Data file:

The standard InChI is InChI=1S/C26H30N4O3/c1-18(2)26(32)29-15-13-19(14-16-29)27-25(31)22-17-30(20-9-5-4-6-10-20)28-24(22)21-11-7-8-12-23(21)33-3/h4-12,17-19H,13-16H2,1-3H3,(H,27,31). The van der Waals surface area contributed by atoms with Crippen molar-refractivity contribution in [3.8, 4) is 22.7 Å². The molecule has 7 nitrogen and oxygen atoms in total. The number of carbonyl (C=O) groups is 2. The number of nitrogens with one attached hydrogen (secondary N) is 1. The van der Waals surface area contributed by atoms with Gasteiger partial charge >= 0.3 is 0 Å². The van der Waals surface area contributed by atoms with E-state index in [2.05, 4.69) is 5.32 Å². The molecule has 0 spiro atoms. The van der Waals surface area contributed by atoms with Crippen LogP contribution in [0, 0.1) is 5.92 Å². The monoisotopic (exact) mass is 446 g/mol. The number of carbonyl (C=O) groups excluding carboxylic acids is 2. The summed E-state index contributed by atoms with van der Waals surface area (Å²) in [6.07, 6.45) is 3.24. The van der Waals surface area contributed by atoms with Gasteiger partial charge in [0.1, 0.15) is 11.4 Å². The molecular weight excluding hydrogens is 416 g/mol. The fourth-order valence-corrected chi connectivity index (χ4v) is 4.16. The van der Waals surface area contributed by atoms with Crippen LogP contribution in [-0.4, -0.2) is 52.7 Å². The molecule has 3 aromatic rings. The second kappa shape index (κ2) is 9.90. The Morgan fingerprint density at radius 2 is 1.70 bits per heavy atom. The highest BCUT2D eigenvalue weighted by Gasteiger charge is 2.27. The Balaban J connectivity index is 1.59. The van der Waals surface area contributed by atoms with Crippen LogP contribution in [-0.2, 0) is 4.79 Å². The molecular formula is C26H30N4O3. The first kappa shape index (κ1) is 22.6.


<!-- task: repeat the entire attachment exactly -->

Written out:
The standard InChI is InChI=1S/C26H30N4O3/c1-18(2)26(32)29-15-13-19(14-16-29)27-25(31)22-17-30(20-9-5-4-6-10-20)28-24(22)21-11-7-8-12-23(21)33-3/h4-12,17-19H,13-16H2,1-3H3,(H,27,31). The van der Waals surface area contributed by atoms with Crippen molar-refractivity contribution in [3.8, 4) is 22.7 Å². The molecule has 7 nitrogen and oxygen atoms in total. The number of carbonyl (C=O) groups is 2. The number of nitrogens with one attached hydrogen (secondary N) is 1. The van der Waals surface area contributed by atoms with Gasteiger partial charge >= 0.3 is 0 Å². The van der Waals surface area contributed by atoms with E-state index in [2.05, 4.69) is 5.32 Å². The molecule has 0 spiro atoms. The van der Waals surface area contributed by atoms with Crippen LogP contribution in [0, 0.1) is 5.92 Å². The monoisotopic (exact) mass is 446 g/mol. The number of carbonyl (C=O) groups excluding carboxylic acids is 2. The summed E-state index contributed by atoms with van der Waals surface area (Å²) in [6.07, 6.45) is 3.24. The van der Waals surface area contributed by atoms with Gasteiger partial charge in [0.1, 0.15) is 11.4 Å². The molecular weight excluding hydrogens is 416 g/mol. The fourth-order valence-corrected chi connectivity index (χ4v) is 4.16. The van der Waals surface area contributed by atoms with Crippen LogP contribution in [-0.4, -0.2) is 52.7 Å². The molecule has 3 aromatic rings. The second kappa shape index (κ2) is 9.90. The Morgan fingerprint density at radius 2 is 1.70 bits per heavy atom. The highest BCUT2D eigenvalue weighted by Gasteiger charge is 2.27. The Balaban J connectivity index is 1.59. The van der Waals surface area contributed by atoms with Crippen LogP contribution in [-0.2, 0) is 4.79 Å². The molecular formula is C26H30N4O3. The first kappa shape index (κ1) is 22.6.